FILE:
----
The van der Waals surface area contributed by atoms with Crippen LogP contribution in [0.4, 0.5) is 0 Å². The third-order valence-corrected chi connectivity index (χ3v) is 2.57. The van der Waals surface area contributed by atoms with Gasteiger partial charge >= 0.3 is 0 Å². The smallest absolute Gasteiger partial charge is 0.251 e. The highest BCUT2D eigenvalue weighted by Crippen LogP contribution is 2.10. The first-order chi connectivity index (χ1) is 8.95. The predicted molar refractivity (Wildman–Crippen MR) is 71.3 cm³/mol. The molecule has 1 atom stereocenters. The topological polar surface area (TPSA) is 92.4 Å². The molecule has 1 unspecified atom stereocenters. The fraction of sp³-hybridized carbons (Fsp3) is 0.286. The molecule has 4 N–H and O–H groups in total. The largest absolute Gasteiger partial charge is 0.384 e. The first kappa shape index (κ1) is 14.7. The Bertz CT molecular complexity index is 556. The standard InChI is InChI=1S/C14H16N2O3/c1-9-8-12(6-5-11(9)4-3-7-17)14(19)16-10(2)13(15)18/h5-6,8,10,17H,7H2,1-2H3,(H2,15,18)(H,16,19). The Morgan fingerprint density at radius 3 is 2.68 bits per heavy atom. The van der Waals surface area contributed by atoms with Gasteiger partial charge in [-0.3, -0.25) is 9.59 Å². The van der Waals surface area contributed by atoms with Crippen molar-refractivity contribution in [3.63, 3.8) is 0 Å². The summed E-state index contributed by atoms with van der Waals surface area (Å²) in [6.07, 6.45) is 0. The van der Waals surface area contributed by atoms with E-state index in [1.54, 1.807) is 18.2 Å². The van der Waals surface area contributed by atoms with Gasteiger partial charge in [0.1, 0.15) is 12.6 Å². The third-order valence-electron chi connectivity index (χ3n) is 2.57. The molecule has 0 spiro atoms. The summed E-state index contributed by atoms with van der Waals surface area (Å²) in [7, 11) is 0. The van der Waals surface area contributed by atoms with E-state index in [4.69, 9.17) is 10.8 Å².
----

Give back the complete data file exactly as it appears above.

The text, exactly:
The van der Waals surface area contributed by atoms with Crippen LogP contribution in [0.4, 0.5) is 0 Å². The third-order valence-corrected chi connectivity index (χ3v) is 2.57. The van der Waals surface area contributed by atoms with Gasteiger partial charge >= 0.3 is 0 Å². The smallest absolute Gasteiger partial charge is 0.251 e. The highest BCUT2D eigenvalue weighted by Crippen LogP contribution is 2.10. The first-order chi connectivity index (χ1) is 8.95. The predicted molar refractivity (Wildman–Crippen MR) is 71.3 cm³/mol. The molecule has 1 atom stereocenters. The topological polar surface area (TPSA) is 92.4 Å². The molecule has 1 unspecified atom stereocenters. The fraction of sp³-hybridized carbons (Fsp3) is 0.286. The molecule has 4 N–H and O–H groups in total. The largest absolute Gasteiger partial charge is 0.384 e. The first kappa shape index (κ1) is 14.7. The Bertz CT molecular complexity index is 556. The standard InChI is InChI=1S/C14H16N2O3/c1-9-8-12(6-5-11(9)4-3-7-17)14(19)16-10(2)13(15)18/h5-6,8,10,17H,7H2,1-2H3,(H2,15,18)(H,16,19). The Morgan fingerprint density at radius 3 is 2.68 bits per heavy atom. The van der Waals surface area contributed by atoms with Gasteiger partial charge in [-0.3, -0.25) is 9.59 Å². The van der Waals surface area contributed by atoms with Crippen molar-refractivity contribution in [3.63, 3.8) is 0 Å². The summed E-state index contributed by atoms with van der Waals surface area (Å²) in [6.07, 6.45) is 0. The van der Waals surface area contributed by atoms with E-state index in [1.54, 1.807) is 18.2 Å². The van der Waals surface area contributed by atoms with Gasteiger partial charge in [0.1, 0.15) is 12.6 Å². The third-order valence-electron chi connectivity index (χ3n) is 2.57. The molecule has 0 spiro atoms. The summed E-state index contributed by atoms with van der Waals surface area (Å²) in [7, 11) is 0. The van der Waals surface area contributed by atoms with E-state index in [4.69, 9.17) is 10.8 Å².